“Feed mitigants are getting a lot of attention today, and for good reason, but Furst Protect is more than that. It’s more than a MCT and more than a straight monoglyceride. We believe it’s the most comprehensive feed supplement on the market today. It’s our first feed product that truly achieves nutrition for the immune system in a comprehensive manner, and the results we’re seeing lead me to believe we’ve delivered something to the swine industry that will make a real difference to the producer and their herds,” according to Steve England, executive vice president.

For more information about Furst Protect, visit www.furstprotect.com.

July milk production moves higher

Hillview1/iStock/Getty Images dairy cows entering milking parlor

The U.S. Department of Agriculture’s latest “Milk Production” report showed milk production in the 24 major states during July totaled 17.8 billion pounds, up 1.5% from July 2019. June revised production, at 17.5 billion pounds, was up 0.8% from June 2019. The June revision represented an increase of 59 million pounds or 0.3% from last month's preliminary production estimate.

Production per cow in the 24 major states averaged 2,016 pounds for July, 19 pounds above July 2019. The number of milk cows on farms in the 24 major states was 8.83 million head, 44,000 head more than July 2019, and 2,000 head more than June 2020.

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Total milk production in the U.S. during July was 1.5% higher at 18.6 billion pounds, production per cow in the U.S. averaged 1,994 pounds for July, 21 pounds above July 2019. The number of milk cows on farms in the U.S was 9.35 million head, 37,000 head more than July 2019, and 2,000 head more than June 2020.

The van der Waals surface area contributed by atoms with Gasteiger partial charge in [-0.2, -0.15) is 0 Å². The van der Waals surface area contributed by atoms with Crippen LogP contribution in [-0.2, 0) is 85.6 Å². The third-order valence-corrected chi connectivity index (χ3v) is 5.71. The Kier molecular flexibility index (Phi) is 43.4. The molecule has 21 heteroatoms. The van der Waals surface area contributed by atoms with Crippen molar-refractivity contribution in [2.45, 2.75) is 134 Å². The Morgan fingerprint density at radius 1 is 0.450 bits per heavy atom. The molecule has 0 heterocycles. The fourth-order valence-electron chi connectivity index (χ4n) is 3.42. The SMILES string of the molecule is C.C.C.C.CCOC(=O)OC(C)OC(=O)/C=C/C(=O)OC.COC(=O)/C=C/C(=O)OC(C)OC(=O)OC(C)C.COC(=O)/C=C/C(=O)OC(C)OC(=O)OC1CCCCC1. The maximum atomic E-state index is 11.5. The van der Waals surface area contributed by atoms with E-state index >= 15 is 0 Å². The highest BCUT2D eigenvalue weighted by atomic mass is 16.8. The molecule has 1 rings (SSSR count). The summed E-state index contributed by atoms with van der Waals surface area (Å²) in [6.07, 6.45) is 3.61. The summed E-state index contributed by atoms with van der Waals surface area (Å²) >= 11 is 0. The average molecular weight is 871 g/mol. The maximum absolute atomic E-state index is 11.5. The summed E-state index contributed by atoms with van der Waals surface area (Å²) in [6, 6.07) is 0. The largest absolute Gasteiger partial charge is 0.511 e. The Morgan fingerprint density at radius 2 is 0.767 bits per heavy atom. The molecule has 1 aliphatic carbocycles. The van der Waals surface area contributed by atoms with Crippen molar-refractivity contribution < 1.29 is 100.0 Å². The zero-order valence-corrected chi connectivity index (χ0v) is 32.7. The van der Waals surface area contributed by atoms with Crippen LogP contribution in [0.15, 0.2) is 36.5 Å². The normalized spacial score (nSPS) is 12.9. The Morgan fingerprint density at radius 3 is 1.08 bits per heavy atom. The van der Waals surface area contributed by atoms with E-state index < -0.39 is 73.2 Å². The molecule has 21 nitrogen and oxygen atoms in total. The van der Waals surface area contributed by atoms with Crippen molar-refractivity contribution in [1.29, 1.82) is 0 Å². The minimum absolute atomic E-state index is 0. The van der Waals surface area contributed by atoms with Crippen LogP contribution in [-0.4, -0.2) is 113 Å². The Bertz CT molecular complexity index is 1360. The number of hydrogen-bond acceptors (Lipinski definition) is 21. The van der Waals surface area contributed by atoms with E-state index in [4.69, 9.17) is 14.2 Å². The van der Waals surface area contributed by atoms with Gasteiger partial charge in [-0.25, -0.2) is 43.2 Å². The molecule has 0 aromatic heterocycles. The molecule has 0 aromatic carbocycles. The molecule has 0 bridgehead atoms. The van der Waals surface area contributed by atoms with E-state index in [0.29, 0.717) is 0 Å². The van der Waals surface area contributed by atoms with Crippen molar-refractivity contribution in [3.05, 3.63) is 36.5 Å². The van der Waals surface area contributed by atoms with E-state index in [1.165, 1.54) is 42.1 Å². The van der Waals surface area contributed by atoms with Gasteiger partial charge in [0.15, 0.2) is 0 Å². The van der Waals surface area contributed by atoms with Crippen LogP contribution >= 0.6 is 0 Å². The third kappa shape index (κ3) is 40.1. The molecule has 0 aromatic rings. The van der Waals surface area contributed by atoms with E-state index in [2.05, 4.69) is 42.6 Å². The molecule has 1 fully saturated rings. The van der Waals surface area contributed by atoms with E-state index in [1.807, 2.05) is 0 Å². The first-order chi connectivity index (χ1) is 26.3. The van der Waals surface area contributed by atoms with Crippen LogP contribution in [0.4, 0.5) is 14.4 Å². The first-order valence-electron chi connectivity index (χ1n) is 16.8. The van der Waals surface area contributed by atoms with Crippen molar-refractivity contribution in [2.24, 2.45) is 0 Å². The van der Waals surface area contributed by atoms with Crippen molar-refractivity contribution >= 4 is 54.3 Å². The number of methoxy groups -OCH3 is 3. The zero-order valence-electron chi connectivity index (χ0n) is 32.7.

USDA recently lowered its forecast for the average number of milk cows in 2021 to 9.370 million head. This forecast for 2021 is driven by a smaller forecast for the milking herd in 2020 and lower expected milk prices in 2020 and first quarter of 2021, the agency noted.

Milk cows in 2021 are forecast to produce 24,050 pounds per head on average, unchanged from last month’s forecast. With lower expected cow numbers, the milk production was lowered by 0.3 billion pounds to 225.3 billion pounds.

Weekly Grain Movement – "Big Three" volume slumps

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USDA’s latest grain export inspection report, released Monday morning and covering the week through August 27, were nothing but disappointing, with corn, soybeans and wheat all landing on the lower end of trade estimates and spilling lower week-over-week. Traders mostly shrugged off the latest data, however, with most grain prices moving higher in morning trading.

Corn export inspections fell to 15.8 million bushels, which was less than half of the prior week’s tally and below all trade estimates, which ranged between 31.5 million and 43.3 million bushels. With less than a week to go in the 2019/20 marketing year, cumulative totals of 1.640 million bushels are more than 200 million bushels behind last year’s pace.